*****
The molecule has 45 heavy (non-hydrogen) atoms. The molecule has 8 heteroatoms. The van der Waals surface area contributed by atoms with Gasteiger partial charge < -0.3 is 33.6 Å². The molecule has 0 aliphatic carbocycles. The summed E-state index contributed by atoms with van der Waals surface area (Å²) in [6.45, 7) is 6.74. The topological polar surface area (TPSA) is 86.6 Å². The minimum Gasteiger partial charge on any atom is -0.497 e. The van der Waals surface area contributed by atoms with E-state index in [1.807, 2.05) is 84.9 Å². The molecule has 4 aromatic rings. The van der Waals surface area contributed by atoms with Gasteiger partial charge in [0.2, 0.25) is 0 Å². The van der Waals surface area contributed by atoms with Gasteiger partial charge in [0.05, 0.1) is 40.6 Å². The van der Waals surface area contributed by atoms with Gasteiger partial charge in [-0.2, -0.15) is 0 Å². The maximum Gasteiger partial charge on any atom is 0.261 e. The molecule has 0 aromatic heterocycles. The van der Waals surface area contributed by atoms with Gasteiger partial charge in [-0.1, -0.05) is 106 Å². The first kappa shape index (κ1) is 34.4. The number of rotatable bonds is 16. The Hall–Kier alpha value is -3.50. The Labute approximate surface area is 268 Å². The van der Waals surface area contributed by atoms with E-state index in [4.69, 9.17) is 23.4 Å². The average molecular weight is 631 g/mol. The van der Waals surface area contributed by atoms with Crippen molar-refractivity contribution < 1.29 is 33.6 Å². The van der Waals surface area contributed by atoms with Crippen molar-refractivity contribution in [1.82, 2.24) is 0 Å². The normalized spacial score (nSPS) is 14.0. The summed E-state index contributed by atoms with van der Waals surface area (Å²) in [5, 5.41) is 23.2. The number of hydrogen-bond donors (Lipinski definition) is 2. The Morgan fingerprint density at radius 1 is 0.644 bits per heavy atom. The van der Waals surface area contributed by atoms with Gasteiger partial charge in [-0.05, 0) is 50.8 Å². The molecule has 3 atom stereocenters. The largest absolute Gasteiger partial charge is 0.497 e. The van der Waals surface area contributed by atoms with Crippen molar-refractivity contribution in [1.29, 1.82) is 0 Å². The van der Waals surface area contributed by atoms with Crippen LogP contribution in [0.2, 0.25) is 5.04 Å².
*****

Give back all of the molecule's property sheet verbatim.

The molecule has 45 heavy (non-hydrogen) atoms. The molecule has 8 heteroatoms. The van der Waals surface area contributed by atoms with Gasteiger partial charge < -0.3 is 33.6 Å². The molecule has 0 aliphatic carbocycles. The summed E-state index contributed by atoms with van der Waals surface area (Å²) in [6.45, 7) is 6.74. The topological polar surface area (TPSA) is 86.6 Å². The minimum Gasteiger partial charge on any atom is -0.497 e. The van der Waals surface area contributed by atoms with E-state index in [1.807, 2.05) is 84.9 Å². The molecule has 4 aromatic rings. The van der Waals surface area contributed by atoms with Gasteiger partial charge in [0.2, 0.25) is 0 Å². The van der Waals surface area contributed by atoms with Gasteiger partial charge in [0.05, 0.1) is 40.6 Å². The van der Waals surface area contributed by atoms with Gasteiger partial charge in [-0.2, -0.15) is 0 Å². The maximum Gasteiger partial charge on any atom is 0.261 e. The molecule has 0 aromatic heterocycles. The van der Waals surface area contributed by atoms with Gasteiger partial charge in [-0.1, -0.05) is 106 Å². The first kappa shape index (κ1) is 34.4. The number of rotatable bonds is 16. The Hall–Kier alpha value is -3.50. The Labute approximate surface area is 268 Å². The van der Waals surface area contributed by atoms with E-state index in [4.69, 9.17) is 23.4 Å². The average molecular weight is 631 g/mol. The van der Waals surface area contributed by atoms with Crippen molar-refractivity contribution < 1.29 is 33.6 Å². The van der Waals surface area contributed by atoms with Crippen molar-refractivity contribution in [1.82, 2.24) is 0 Å². The normalized spacial score (nSPS) is 14.0. The summed E-state index contributed by atoms with van der Waals surface area (Å²) in [5, 5.41) is 23.2. The number of hydrogen-bond donors (Lipinski definition) is 2. The Morgan fingerprint density at radius 1 is 0.644 bits per heavy atom. The van der Waals surface area contributed by atoms with Gasteiger partial charge in [-0.05, 0) is 50.8 Å². The molecule has 3 atom stereocenters. The largest absolute Gasteiger partial charge is 0.497 e. The van der Waals surface area contributed by atoms with Crippen molar-refractivity contribution in [1.29, 1.82) is 0 Å². The van der Waals surface area contributed by atoms with Crippen LogP contribution in [0.2, 0.25) is 5.04 Å².